Industrialization brought the workforce into cities – Before the rise of factory work, lunch often meant a hot meal at home. As industrialization took hold and ‘clock-in’ culture became the norm, workers no longer had time to eat lunch at their dining room tables. They began relying on grabbing a quick bite at an urban lunch counter or a light meal carried from home in a paper bag or tin pail.
Employee happiness wasn’t a priority for factory owners, who often subjected workers to long hours and dangerous working conditions. This meant lunch breaks during this era were expected to be quick, so laborers could swiftly return to the line.
Eventually, government officials stepped in and required companies to designate break rooms and offer amenities like hot coffee for their employees.
White-collar workers pioneered the business lunch – As the nation’s workforce began moving out of factories and into the office, the business lunch was born. White-collar workers began hosting meetings over lavish lunches, often complete with classic martinis and table side service.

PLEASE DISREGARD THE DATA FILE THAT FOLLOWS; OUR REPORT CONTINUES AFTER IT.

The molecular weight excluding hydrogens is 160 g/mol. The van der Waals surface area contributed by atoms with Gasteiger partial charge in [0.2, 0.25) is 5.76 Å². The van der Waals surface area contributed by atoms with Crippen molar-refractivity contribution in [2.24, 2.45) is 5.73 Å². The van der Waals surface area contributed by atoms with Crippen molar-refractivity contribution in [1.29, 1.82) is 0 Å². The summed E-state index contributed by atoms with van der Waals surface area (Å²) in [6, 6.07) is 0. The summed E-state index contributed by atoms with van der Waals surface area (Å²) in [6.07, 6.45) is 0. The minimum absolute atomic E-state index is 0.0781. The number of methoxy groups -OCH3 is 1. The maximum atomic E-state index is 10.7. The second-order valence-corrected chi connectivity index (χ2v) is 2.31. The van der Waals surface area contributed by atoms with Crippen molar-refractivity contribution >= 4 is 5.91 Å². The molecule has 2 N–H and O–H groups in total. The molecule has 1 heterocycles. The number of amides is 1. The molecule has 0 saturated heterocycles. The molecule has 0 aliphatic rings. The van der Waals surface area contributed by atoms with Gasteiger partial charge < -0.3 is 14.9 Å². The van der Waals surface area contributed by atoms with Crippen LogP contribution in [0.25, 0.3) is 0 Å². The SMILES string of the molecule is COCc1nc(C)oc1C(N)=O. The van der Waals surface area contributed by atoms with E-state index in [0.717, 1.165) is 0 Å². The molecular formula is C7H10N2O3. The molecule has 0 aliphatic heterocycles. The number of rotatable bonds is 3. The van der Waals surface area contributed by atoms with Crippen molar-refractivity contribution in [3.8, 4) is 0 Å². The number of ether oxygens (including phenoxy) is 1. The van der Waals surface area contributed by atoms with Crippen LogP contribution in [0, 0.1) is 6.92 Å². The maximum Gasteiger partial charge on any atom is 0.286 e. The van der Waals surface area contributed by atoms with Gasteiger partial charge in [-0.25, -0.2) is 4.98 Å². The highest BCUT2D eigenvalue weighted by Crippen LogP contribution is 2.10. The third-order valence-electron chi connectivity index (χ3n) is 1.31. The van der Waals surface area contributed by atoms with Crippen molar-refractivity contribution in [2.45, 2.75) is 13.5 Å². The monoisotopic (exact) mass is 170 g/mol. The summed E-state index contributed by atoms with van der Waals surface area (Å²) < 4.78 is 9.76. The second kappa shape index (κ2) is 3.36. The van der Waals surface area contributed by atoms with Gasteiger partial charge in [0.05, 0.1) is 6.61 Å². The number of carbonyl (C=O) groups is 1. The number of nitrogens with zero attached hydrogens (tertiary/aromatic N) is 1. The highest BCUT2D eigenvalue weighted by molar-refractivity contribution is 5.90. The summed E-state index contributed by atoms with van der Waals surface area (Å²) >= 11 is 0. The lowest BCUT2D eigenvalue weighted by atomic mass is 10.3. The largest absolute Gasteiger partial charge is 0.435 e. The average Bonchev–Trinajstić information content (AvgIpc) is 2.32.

Executives received generous expense accounts to treat clients to luxurious meals—which may have boosted company morale, but it also sparked political controversy.
Start-ups and tech companies began offering food perks – The prevalence of the power lunch waned and tech companies and start-ups operating out of suburban, campus-style headquarters began attracting top talent with robust office food programs. Catered lunches, cold brew on tap, and nutritious snacks became common fare at companies big and small.
Providing glamorous cafeterias, corporate meals crafted by seasoned chefs, and themed events became a way for cutting-edge companies to retain talent, boost productivity, and keep workers at their desks longer.
The new normal put workers back at their dining room tables – With hybrid work models, people are often working from. In some ways, our workforce’s food culture has come full circle—people are eating lunch at home again. However, the demands of the modern workday rarely leave time to prep and eat a square meal in between video conferences. Longer work hours and coordinating with colleagues in different time zones means lunch isn’t the only meal to take place on the clock.
Working from home doesn’t always mean home cooking